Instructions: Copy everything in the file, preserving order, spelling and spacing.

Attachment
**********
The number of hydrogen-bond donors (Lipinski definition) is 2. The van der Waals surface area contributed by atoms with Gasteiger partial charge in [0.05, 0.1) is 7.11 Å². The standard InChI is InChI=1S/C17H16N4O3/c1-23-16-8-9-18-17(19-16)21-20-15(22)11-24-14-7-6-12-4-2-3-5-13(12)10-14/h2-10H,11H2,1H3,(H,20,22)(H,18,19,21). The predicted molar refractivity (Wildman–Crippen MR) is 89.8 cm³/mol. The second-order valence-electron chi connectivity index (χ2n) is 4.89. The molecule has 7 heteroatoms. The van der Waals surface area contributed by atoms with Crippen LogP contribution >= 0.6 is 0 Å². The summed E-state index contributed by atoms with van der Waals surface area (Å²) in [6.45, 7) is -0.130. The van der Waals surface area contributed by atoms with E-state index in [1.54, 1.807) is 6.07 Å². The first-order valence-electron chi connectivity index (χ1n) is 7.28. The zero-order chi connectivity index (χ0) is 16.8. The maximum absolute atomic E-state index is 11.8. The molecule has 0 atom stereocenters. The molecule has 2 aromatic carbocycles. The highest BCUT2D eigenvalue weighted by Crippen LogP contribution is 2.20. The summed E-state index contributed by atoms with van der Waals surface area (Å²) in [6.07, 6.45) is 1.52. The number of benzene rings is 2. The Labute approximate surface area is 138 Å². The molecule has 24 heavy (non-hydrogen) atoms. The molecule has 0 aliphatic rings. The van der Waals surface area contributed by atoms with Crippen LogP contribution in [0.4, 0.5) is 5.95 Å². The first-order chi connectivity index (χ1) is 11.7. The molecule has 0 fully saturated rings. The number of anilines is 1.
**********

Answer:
The number of hydrogen-bond donors (Lipinski definition) is 2. The van der Waals surface area contributed by atoms with Gasteiger partial charge in [0.05, 0.1) is 7.11 Å². The standard InChI is InChI=1S/C17H16N4O3/c1-23-16-8-9-18-17(19-16)21-20-15(22)11-24-14-7-6-12-4-2-3-5-13(12)10-14/h2-10H,11H2,1H3,(H,20,22)(H,18,19,21). The predicted molar refractivity (Wildman–Crippen MR) is 89.8 cm³/mol. The second-order valence-electron chi connectivity index (χ2n) is 4.89. The molecule has 7 heteroatoms. The van der Waals surface area contributed by atoms with Crippen LogP contribution >= 0.6 is 0 Å². The summed E-state index contributed by atoms with van der Waals surface area (Å²) in [6.45, 7) is -0.130. The van der Waals surface area contributed by atoms with E-state index in [1.54, 1.807) is 6.07 Å². The first-order valence-electron chi connectivity index (χ1n) is 7.28. The zero-order chi connectivity index (χ0) is 16.8. The maximum absolute atomic E-state index is 11.8. The molecule has 0 atom stereocenters. The molecule has 2 aromatic carbocycles. The highest BCUT2D eigenvalue weighted by Crippen LogP contribution is 2.20. The summed E-state index contributed by atoms with van der Waals surface area (Å²) in [6.07, 6.45) is 1.52. The number of benzene rings is 2. The Labute approximate surface area is 138 Å². The molecule has 24 heavy (non-hydrogen) atoms. The molecule has 0 aliphatic rings. The van der Waals surface area contributed by atoms with Crippen LogP contribution in [0.4, 0.5) is 5.95 Å². The first-order chi connectivity index (χ1) is 11.7. The molecule has 0 fully saturated rings. The number of anilines is 1.